In 1850, there wasn't much interest in a water company in Louisville, Ky. People didn't understand why they should pay for water if they received it for free from wells or pumps.
However, views changed when Louisville's polluted groundwater caused many to die from typhoid and cholera. In 1854, the Kentucky legislature granted a charter and incorporated Louisville Water Co. Water was first pumped in October 1860.
One of the primary focuses at Louisville Water Co. has been research, which has helped eliminate typhoid and cholera from drinking water and produced filtration systems used at water plants throughout the U.S. The company currently operates an Environmental Protection Agency-certified lab and conducts 300 tests on drinking water every day.
One former engineer at Louisville Water Co., George Warren Fuller, played an important role in the water industry.
Making a difference
George Warren Fuller was born in Franklin, Mass., in 1868. He graduated from high school at the head of his class and graduated from the Massachusetts Institute of Technology in 1890. He studied at the University of Berlin for about a year in the private office of C. Piefke, engineer of Berlin Water Works.
He returned to Massachusetts and worked for the State Board of Health, heading the Lawrence Experiment Station, which at the time was the leader in research on the purification of water supplies and treatment of sewage. He worked on developing methods for treating the increasing presence of wastewater.
Because of his work at Lawrence Experiment Station, he was chosen to head filtration experiments at Louisville Water Co. in 1895, studying filtration processes that could help purify waters such as the Ohio River. The report of his studies explained the ability of coagulation and rapid sand filtration to handle variable waters, and a new era of water purification began.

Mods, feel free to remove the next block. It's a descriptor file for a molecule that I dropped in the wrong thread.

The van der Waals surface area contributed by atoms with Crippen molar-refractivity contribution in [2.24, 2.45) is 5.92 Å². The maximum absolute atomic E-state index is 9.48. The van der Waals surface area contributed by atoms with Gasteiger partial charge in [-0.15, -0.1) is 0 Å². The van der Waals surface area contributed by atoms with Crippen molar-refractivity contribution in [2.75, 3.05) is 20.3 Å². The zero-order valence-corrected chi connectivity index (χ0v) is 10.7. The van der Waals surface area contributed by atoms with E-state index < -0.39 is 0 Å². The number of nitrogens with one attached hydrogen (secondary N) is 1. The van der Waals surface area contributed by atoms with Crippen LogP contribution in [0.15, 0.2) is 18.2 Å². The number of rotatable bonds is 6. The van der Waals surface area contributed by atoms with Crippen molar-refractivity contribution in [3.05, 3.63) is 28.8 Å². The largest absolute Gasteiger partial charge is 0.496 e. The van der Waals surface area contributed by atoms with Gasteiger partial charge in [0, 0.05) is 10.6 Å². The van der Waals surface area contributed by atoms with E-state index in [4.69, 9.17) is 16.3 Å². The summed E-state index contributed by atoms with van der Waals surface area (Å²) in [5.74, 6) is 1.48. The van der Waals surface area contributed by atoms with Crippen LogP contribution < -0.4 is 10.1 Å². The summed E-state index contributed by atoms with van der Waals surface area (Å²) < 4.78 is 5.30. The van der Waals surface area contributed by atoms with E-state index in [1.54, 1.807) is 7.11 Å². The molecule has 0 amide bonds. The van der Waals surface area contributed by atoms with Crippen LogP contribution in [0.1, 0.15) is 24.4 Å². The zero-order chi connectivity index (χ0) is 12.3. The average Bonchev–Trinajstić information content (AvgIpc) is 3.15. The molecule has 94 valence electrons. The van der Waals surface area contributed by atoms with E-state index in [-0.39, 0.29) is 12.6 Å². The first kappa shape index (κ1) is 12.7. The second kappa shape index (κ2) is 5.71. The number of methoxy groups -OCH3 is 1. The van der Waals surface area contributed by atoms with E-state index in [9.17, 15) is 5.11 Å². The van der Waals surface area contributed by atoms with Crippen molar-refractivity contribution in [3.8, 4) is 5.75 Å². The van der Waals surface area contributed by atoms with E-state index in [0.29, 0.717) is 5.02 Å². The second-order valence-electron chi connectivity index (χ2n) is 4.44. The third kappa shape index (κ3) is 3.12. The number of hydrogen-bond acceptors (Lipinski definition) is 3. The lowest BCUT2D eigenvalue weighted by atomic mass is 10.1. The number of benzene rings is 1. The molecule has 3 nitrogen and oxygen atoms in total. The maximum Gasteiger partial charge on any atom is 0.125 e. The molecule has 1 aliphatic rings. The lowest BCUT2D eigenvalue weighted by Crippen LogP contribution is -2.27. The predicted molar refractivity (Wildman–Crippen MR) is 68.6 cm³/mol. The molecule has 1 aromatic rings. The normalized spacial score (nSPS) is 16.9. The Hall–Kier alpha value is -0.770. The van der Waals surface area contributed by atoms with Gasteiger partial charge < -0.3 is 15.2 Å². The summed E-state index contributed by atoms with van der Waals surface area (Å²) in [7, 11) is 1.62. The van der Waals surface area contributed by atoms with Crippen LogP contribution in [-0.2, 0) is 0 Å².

While in Louisville, Fuller also supervised various men who eventually played an important role in sanitation, including Joseph W. Ellms, George A. Soper and George A. Johnson, who was responsible for the first U.S. installations for water chlorination.
Fuller left Louisville and conducted similar filtration experiments in Cincinnati before establishing a consulting engineering firm in New York in 1899. He advised more than 150 cities, commissions and corporations regarding major water supply and sewerage improvements during his 34 years of practice, and he often had complete control over all engineering work for the facilities.
Fuller constantly was involved in the water industry. He was a member of a central committee in Washington, D.C., involved with sanitation of army corps during World War I; consulting engineer to the U.S. Public Health Services and the Construction Division of the U.S. Army; and chairman of a board in 1924 that advised the Sanitary District of Chicago regarding its sewage disposal, leading to the reversal of the Chicago River.
Fuller also was involved in the standardization of practices. His suggestion to the American Public Health Association in 1894 for standardization of bacteriological testing resulted in an 1897 report that evolved into the current Standard Methods text. He served as president of the American Water Works Association (AWWA) and was responsible for the publication of the Manual of Water Works Practice in 1925. He was involved in various other organizations, including being president of the American Public Health Association and vice president of the American Society of Civil Engineers.
After Fuller's death in 1934, Abel Wolman, editor of Municipal Sanitation, a magazine for which Fuller had chaired the editorial advisory board, wrote, "Municipal Sanitation records this last tribute to one of the important figures who have made this country safe to live in. His name will be among the first in public health achievements of this century."
AWWA now presents the George Warren Fuller Award to members for distinguished service in the water supply field and "in commemoration of the sound engineering skill, brilliant diplomatic talent and constructive leadership talent" that characterized Fuller's life.